But where will these technological solutions come from? Over the last half-decade, we’ve seen a growing stream of new ideas and new inventions. With hundreds of millions of dollars of marketing and pro bono consulting, technology giants like IBM and Cisco Systems have rapidly re-purposed systems designed to handle the operational challenges of multinationals to those of local government. Yet at the same time, a growing movement of civic hackers, engineers who fuse open-source technologies and open government data in pursuit of a common good. Working alongside, but largely oblivious to each other, armies of corporate engineers and their community-based guerilla counterparts have made much progress, demonstrating the value of smart technology to make cities both more efficient and more democratic; safer and more sociable.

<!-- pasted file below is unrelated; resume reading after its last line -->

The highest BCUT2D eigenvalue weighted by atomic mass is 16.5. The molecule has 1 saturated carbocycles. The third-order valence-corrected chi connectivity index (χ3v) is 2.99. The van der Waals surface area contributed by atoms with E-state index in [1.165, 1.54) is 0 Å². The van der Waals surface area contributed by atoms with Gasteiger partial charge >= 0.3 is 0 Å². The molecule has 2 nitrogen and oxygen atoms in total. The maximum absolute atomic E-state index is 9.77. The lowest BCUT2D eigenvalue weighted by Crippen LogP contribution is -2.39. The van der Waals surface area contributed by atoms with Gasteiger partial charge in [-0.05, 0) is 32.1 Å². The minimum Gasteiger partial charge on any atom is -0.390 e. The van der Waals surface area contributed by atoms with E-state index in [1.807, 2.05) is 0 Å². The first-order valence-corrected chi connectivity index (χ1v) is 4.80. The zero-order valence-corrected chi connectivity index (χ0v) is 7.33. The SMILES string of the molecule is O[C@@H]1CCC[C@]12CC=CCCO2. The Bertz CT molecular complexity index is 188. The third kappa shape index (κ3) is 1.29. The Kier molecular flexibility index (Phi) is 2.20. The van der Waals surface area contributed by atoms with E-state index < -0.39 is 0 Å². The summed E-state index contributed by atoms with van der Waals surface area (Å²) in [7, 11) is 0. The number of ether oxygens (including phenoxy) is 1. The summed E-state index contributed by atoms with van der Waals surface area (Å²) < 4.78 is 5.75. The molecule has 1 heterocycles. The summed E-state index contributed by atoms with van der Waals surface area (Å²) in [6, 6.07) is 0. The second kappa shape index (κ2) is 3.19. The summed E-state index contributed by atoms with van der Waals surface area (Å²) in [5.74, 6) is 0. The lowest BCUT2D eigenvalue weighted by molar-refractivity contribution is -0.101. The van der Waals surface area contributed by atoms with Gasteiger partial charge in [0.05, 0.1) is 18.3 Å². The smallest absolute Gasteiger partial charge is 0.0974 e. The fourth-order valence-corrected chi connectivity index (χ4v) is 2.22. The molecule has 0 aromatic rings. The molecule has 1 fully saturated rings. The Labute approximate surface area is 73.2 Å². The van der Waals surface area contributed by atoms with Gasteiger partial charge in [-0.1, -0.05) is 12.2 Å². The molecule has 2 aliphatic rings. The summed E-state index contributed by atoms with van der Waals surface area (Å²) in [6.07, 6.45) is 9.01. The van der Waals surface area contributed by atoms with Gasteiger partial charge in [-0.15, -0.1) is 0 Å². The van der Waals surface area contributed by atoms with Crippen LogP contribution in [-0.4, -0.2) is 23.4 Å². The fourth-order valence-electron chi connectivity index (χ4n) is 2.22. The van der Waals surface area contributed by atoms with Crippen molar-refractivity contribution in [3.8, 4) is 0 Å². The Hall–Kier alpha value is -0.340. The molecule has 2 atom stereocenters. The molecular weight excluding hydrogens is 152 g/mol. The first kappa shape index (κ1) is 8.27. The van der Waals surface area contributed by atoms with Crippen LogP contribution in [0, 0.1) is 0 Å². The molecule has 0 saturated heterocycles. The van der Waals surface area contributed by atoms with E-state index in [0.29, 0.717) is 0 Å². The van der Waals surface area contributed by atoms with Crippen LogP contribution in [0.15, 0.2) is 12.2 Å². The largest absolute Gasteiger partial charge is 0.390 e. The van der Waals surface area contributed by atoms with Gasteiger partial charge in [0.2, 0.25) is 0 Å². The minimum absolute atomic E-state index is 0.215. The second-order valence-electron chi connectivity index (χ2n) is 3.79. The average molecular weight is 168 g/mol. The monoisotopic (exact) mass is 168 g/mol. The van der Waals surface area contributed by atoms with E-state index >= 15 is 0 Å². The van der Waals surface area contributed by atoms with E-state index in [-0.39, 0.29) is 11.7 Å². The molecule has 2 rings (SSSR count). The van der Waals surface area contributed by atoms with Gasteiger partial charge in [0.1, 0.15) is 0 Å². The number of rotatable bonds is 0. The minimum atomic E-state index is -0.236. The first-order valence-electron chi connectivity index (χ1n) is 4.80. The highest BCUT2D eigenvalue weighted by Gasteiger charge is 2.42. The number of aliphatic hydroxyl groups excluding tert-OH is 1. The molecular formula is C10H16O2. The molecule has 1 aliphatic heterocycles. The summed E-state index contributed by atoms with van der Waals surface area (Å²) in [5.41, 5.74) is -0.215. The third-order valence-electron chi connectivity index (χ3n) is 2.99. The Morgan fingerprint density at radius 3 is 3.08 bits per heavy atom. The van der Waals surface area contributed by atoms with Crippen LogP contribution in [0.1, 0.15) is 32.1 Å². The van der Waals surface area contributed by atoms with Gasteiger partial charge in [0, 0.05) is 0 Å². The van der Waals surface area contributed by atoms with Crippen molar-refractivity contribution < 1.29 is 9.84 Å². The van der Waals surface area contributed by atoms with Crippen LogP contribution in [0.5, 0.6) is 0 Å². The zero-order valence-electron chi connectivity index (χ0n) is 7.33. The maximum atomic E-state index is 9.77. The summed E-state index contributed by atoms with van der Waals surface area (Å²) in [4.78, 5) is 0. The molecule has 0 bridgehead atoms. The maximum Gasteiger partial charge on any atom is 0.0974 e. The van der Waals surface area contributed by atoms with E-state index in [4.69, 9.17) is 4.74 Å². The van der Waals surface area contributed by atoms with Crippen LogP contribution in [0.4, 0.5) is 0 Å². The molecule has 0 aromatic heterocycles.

But both models are reaching their limits of what can be done with the materials and know-how at hand. Without a new scientific effort to understand the underlying dynamics of how cities grow, change and decline, there is only so much that can be done by the seat of our pants, using off-the-shelf parts. This is why around the world, universities are responding to this challenge by embarking on the largest sustained investment in urban studies in human history. From Boston to Bombay, and everywhere in between, a new science of cities is in the making. The challenge of building truly smart cities will lie in figuring how to take new knowledge about cities that is generated in urban research universities and turn it into engineering solutions that can be rapidly spun out into the marketplace.

The Pop-Up City

How do we build cities with the capacity to solve their own problems? During the Cold War, science and engineering were relegated to the seclusion of suburban research parks. Today, all across the world, urban technologists are setting up shops downtown.

But how can we kickstart a “Smart City within a city”? And how can it be done quickly? What might pop-up Smart City – a civic laboratory – look like? And how can it be brought into being? There are three key efforts to make it happen: